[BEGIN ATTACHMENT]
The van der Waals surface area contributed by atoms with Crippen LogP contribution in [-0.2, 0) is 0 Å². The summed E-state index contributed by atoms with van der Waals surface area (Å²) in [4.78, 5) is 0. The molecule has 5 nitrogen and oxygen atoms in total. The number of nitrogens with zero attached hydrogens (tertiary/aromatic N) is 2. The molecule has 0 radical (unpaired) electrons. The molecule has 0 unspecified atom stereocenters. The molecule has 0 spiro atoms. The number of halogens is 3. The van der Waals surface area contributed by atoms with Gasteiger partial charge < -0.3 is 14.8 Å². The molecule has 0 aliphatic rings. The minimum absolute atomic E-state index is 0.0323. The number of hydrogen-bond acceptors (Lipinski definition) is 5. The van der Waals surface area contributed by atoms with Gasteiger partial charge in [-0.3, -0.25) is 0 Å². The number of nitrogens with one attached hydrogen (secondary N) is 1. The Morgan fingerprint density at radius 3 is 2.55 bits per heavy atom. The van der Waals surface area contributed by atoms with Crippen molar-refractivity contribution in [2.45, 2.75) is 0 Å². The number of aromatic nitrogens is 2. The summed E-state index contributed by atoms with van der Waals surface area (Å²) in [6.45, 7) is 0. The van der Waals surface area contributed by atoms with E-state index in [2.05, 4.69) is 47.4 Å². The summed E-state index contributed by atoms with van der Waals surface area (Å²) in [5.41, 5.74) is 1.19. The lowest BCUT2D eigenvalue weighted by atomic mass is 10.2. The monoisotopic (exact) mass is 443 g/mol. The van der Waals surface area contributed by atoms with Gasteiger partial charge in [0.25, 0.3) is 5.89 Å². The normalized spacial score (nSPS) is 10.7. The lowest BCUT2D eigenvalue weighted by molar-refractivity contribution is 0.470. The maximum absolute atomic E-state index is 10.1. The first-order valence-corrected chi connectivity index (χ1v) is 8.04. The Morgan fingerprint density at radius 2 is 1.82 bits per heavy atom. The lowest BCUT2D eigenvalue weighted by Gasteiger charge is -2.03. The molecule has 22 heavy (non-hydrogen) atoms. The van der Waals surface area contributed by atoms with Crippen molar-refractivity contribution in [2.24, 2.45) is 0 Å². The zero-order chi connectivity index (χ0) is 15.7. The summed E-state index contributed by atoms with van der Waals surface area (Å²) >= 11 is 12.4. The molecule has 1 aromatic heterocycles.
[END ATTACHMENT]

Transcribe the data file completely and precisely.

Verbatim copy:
The van der Waals surface area contributed by atoms with Crippen LogP contribution in [-0.2, 0) is 0 Å². The summed E-state index contributed by atoms with van der Waals surface area (Å²) in [4.78, 5) is 0. The molecule has 5 nitrogen and oxygen atoms in total. The number of nitrogens with zero attached hydrogens (tertiary/aromatic N) is 2. The molecule has 0 radical (unpaired) electrons. The molecule has 0 unspecified atom stereocenters. The molecule has 0 spiro atoms. The number of halogens is 3. The van der Waals surface area contributed by atoms with Gasteiger partial charge < -0.3 is 14.8 Å². The molecule has 0 aliphatic rings. The minimum absolute atomic E-state index is 0.0323. The number of hydrogen-bond acceptors (Lipinski definition) is 5. The van der Waals surface area contributed by atoms with Gasteiger partial charge in [-0.3, -0.25) is 0 Å². The number of nitrogens with one attached hydrogen (secondary N) is 1. The Morgan fingerprint density at radius 3 is 2.55 bits per heavy atom. The van der Waals surface area contributed by atoms with Crippen molar-refractivity contribution in [2.45, 2.75) is 0 Å². The number of aromatic nitrogens is 2. The summed E-state index contributed by atoms with van der Waals surface area (Å²) in [6.45, 7) is 0. The van der Waals surface area contributed by atoms with E-state index in [2.05, 4.69) is 47.4 Å². The summed E-state index contributed by atoms with van der Waals surface area (Å²) in [5.41, 5.74) is 1.19. The lowest BCUT2D eigenvalue weighted by atomic mass is 10.2. The monoisotopic (exact) mass is 443 g/mol. The van der Waals surface area contributed by atoms with Gasteiger partial charge in [0.25, 0.3) is 5.89 Å². The normalized spacial score (nSPS) is 10.7. The lowest BCUT2D eigenvalue weighted by molar-refractivity contribution is 0.470. The maximum absolute atomic E-state index is 10.1. The first-order valence-corrected chi connectivity index (χ1v) is 8.04. The Morgan fingerprint density at radius 2 is 1.82 bits per heavy atom. The lowest BCUT2D eigenvalue weighted by Gasteiger charge is -2.03. The molecule has 22 heavy (non-hydrogen) atoms. The van der Waals surface area contributed by atoms with Crippen molar-refractivity contribution in [2.24, 2.45) is 0 Å². The zero-order chi connectivity index (χ0) is 15.7. The summed E-state index contributed by atoms with van der Waals surface area (Å²) >= 11 is 12.4. The molecule has 1 aromatic heterocycles.